Anchovy is any member of the more than 100 species of small, largely marine, herring-like fish comprising the family Engraulidae. Most are characterized by a large mouth, with the upper jaw extending well behind the eye and the jaw articulation well behind the eye, as well as a long, pig-like snout extending beyond the tip of the lower jaw (Nelson 1994).
Anchovies are found in scattered areas throughout the world's oceans, as well as some freshwater and brackish water habitats, but are concentrated in temperate waters, and are rare or absent in very cold or very warm seas. Of the 139 species in 16 genera recognized by Nelson (1994), only 17 are freshwater species, occasionally entering brackish water, while the others are marine, rarely entering freshwater.
Anchovies provide important ecological, commercial, and culinary values. Some species of anchovies, especially the European and Mediterranean fish Engraulis encrasicholus and other Engraulis species, are commercially important, being used in various appetizers, sauces, and dishes. As a group, anchovies are an important part of marine food chains, as well as some freshwater food chains, serving as a good food source for predatory fish, as well as marine mammals and birds. Some there is some danger of commercial interests leading to their being overfished and thus disrupting the delicate balance in marine ecosystems.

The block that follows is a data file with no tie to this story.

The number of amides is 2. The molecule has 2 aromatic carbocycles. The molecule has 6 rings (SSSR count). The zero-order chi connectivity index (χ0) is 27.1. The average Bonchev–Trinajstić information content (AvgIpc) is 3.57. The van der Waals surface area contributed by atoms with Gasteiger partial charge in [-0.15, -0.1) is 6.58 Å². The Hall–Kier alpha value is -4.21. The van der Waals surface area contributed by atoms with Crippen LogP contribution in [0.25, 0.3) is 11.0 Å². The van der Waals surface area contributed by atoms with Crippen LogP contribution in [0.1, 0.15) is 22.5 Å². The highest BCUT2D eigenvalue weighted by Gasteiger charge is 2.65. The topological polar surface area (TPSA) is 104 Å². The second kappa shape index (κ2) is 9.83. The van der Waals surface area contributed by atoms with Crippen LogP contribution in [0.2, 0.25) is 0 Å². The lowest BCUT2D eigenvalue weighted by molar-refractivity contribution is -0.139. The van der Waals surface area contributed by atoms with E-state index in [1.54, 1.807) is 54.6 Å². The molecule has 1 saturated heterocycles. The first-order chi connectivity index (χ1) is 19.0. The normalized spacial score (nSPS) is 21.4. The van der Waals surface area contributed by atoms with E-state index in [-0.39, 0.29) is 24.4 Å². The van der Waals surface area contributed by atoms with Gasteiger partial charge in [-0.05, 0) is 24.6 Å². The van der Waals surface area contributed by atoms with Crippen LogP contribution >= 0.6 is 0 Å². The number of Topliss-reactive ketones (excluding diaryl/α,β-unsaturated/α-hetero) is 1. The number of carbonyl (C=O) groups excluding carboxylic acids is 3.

Most species of anchovy are small. Most are under 20 centimeters in length, but Thryssa scratchleyi, which inhabits rivers in Papau New Guinea and the Gulf of Carpentaria, reaches 37 centimeters (Nelson 1994).
Anchovies resemble herrings and silversides, but tend to have a larger mouth. In most species of anchovies, the hind tip of the maxilla (upper jaw) extends well behind the eye, as does the jaw articulation (Nelson 1994). The body is often translucent and some have a silver stripe down the side (Nelson 1994). Some appear as a small green fish with blue reflections due to the silver longitudinal stripe that runs from the base of the caudal fin. In members of the family, the lower limb of the first arch has ten to 50 gill rakers, while the genus Anchovia has 90 or more (Nelson 1994). Most species of anchovy have a pig like snout that projects beyond the tip of the lower jaw (Nelson 1994).
Most species of anchovy feed on plankton, including some by filter-feeding, but some larger species each fish (Nelson 1994).
Anchovies generally are very accepting of a wide range of temperatures and salinity. Large schools can be found in shallow, brackish areas with muddy bottoms, as in estuaries and bays. Most freshwater species are found in South America (Nelson 1994).
Anchovies are an important part of marine food chains, as well as some freshwater food chains. It is a good food source for almost every predatory fish in its environment, including the California halibut, rock fish, yellowtail, sharks, chinook, and coho salmon (PSMFC 1996).